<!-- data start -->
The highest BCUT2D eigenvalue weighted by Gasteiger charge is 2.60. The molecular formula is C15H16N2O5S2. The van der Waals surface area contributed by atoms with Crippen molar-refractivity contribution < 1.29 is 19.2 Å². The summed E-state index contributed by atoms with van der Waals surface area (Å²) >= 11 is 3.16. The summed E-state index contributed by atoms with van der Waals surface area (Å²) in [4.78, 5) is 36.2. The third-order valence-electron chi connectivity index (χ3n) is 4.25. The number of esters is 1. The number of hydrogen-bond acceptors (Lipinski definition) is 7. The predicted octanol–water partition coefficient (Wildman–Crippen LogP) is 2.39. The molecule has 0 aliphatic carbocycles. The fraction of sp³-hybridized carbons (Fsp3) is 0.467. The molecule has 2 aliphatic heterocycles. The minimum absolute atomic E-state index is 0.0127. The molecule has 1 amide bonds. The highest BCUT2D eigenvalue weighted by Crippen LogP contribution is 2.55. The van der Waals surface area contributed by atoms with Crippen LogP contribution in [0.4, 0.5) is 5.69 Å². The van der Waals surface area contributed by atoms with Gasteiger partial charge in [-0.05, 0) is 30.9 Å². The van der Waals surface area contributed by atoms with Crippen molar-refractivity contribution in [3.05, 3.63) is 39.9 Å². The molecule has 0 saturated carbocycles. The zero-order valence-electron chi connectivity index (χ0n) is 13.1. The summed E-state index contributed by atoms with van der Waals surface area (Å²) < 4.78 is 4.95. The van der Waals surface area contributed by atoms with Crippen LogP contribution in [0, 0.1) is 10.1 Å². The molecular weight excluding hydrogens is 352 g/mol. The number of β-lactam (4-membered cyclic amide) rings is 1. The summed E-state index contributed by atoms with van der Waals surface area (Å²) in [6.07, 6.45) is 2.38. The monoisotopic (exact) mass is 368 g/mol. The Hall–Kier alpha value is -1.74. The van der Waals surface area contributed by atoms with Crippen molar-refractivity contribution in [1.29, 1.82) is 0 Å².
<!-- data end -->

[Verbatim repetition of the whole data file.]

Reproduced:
The highest BCUT2D eigenvalue weighted by Gasteiger charge is 2.60. The molecular formula is C15H16N2O5S2. The van der Waals surface area contributed by atoms with Crippen molar-refractivity contribution < 1.29 is 19.2 Å². The summed E-state index contributed by atoms with van der Waals surface area (Å²) >= 11 is 3.16. The summed E-state index contributed by atoms with van der Waals surface area (Å²) in [4.78, 5) is 36.2. The third-order valence-electron chi connectivity index (χ3n) is 4.25. The number of esters is 1. The number of hydrogen-bond acceptors (Lipinski definition) is 7. The predicted octanol–water partition coefficient (Wildman–Crippen LogP) is 2.39. The molecule has 0 aliphatic carbocycles. The fraction of sp³-hybridized carbons (Fsp3) is 0.467. The molecule has 2 aliphatic heterocycles. The minimum absolute atomic E-state index is 0.0127. The molecule has 1 amide bonds. The highest BCUT2D eigenvalue weighted by Crippen LogP contribution is 2.55. The van der Waals surface area contributed by atoms with Crippen LogP contribution in [0.4, 0.5) is 5.69 Å². The van der Waals surface area contributed by atoms with Gasteiger partial charge in [-0.05, 0) is 30.9 Å². The van der Waals surface area contributed by atoms with Crippen molar-refractivity contribution in [3.05, 3.63) is 39.9 Å². The molecule has 0 saturated carbocycles. The zero-order valence-electron chi connectivity index (χ0n) is 13.1. The summed E-state index contributed by atoms with van der Waals surface area (Å²) < 4.78 is 4.95. The van der Waals surface area contributed by atoms with Crippen LogP contribution in [0, 0.1) is 10.1 Å². The molecular weight excluding hydrogens is 352 g/mol. The number of β-lactam (4-membered cyclic amide) rings is 1. The summed E-state index contributed by atoms with van der Waals surface area (Å²) in [6.07, 6.45) is 2.38. The monoisotopic (exact) mass is 368 g/mol. The Hall–Kier alpha value is -1.74. The van der Waals surface area contributed by atoms with Crippen molar-refractivity contribution in [1.29, 1.82) is 0 Å².